Wu Tai Shan has five flat-topped peaks; the Northern Peak is the highest at 3,061 metres and is also the highest point in North China, earning it the moniker “Roof of Northern China”. The other peaks are Wanghai Peak or “Peak Overlooking the Sea” in the East, Guayue Peak or “Hanging Moon Peak” in the West, Jinxiu Peak or “Splendour Peak” in the South, Yedou Peak or “Peak of Flourishing Leaves” in the north, and finally Cuiyan Peak or “Peak of Green Rocks” in the centre.

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Known as the Purple Palace Mountain or Zi Fu Shan in the Taoist tradition, Wu Tai Shan was a sacred mountain even before Buddhism arrived in China and many Taoist saints have lived there. From a Buddhist perspective, it is said to be extremely sacred as it is the earthly abode of Manjushri, the Bodhisattva of Wisdom.

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Wu Tai Shan is divided into the inner Mount Wu Tai and the Outer Mount Wu Tai, and is peppered with many temples and sacred caves. Major sites to visit include The Great White Stupa at the Tayuan Temple, the Manjushri’s Hair Stupa, the Yuanzhoa Temple, and the Rahula Temple or Luohou Temple to name just a few.

During the Eastern Han Dynasty (25-220 CE), many Buddhist temples were built on these peaks. Buton Rinchen Drub states in his work “The History of Buddhism” that the first Tibetan king Songtsen Gampo (617-650 CE) built 108 temples on Wu Tai Shan. There were a further 360 temples added during the Tang Dynasty (618-907 CE).

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According to the Testament of Ba, an account written by a member of King Trisong Detsen’s (755-797 CE) court, the Tibetans made a detour to visit Wu Tai Shan in 755 CE even though it made the trip much longer. The first depiction of Wu Tai Shan was recorded for the Tibetan King Trisong Detsen who requested a map of the mountain. Today, more than 53 sacred monasteries or temples remain on Mount Wu Tai and some of them are considered the most important of their kind in the country.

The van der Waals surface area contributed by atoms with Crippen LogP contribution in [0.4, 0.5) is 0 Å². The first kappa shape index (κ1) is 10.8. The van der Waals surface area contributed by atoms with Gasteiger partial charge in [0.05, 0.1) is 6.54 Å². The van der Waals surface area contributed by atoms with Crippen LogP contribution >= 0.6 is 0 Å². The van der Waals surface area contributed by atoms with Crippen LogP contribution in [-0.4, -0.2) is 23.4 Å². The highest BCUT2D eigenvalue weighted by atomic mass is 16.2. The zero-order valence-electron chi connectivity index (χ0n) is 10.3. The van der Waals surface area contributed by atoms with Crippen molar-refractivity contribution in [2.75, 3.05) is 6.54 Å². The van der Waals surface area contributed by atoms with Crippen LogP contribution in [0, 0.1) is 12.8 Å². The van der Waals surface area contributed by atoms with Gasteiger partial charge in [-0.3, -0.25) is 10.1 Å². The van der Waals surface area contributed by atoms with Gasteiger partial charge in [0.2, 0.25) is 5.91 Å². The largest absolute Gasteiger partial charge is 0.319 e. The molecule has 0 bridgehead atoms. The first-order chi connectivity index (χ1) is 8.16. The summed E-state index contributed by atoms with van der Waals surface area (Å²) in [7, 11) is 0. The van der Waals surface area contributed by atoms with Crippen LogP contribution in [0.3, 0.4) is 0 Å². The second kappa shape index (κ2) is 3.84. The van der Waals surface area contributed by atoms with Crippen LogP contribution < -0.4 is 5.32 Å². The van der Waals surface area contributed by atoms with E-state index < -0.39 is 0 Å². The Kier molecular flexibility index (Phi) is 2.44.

The best time to visit Wu Tai Shan is between June and September as you will be able to listen to teachings by ordained monks and nuns. It is also when the Tiaobuza Festival, a Buddhist cultural festival, is held every year.

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The climate in Wu Tai Shan is cold with an early winter and the temperature dips below zero from October to April. It is recommended to always bring warm clothing, even if visiting during the warmer months.

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9. Uluru, Australia

The pleasure of the alien sight, the wonder of an orange-red monolith rising up out of the flatness of the desert, the play of light that births and moulds shadows of seemingly preternatural inspiration… Uluru.

Aerial view of Mount Uluru

Aerial view of Mount Uluru

Known also as Ayers Rock, this amazing testament to the creative tilt that nature possesses is located in the centre of Australia, in the southern part of the Northern Territory state. It is about 335 kilometres from Alice Springs as the crow flies but the distance is about 450 kilometres by road.

Map of Mount Uluru. Click on image to enlarge.

Map of Mount Uluru. Click on image to enlarge.

Uluru and Kata Tjuta, also called the Olgas, together make up the Uluru-Kata Tjuta National Park and are sacred to the Anangu Aboriginal people. Custody of Uluru and Kata Tjuta was returned to the Anangu people by the Australian Government in 1983. According to archaeological research, the aboriginal peoples have lived in Central Australia for 30,000 years.

Surrounded by the Central Australian desert, Uluru is believed to be more than 600 million years old. The monolith is made of sandstone and stands out with its height of 348 metres and circumference of 9.4 kilometres amidst the nothingness of its surroundings. According to geologists, Uluru is an island mountain and extends nearly 6 kilometres below ground.

Aboriginal myth speaks of the ‘Dreamtime’, ‘Dreaming’ or ‘Tjukurpa’, the creation at the beginning of time by their ancestral spirits. It has the meaning ‘to see and understand the law’ and is about past, present and future which they believe happen all at the same time. The Dreaming passes down cultural values and belief systems to younger generations through song, dance, painting and storytelling. Paintings depicting the events of the Dreaming have been found at Uluru.

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One can take guided walks with park rangers to explore the sacred site. A walk around the base of Uluru covers a distance of about 10.6 kilometres but is well worth the effort for the amazing kaleidoscopic shift of colours on the surface of the rock caused by the rays of the sun. Learn about local plants and animals, and discover the Anangu culture for a well-rounded spiritual adventure.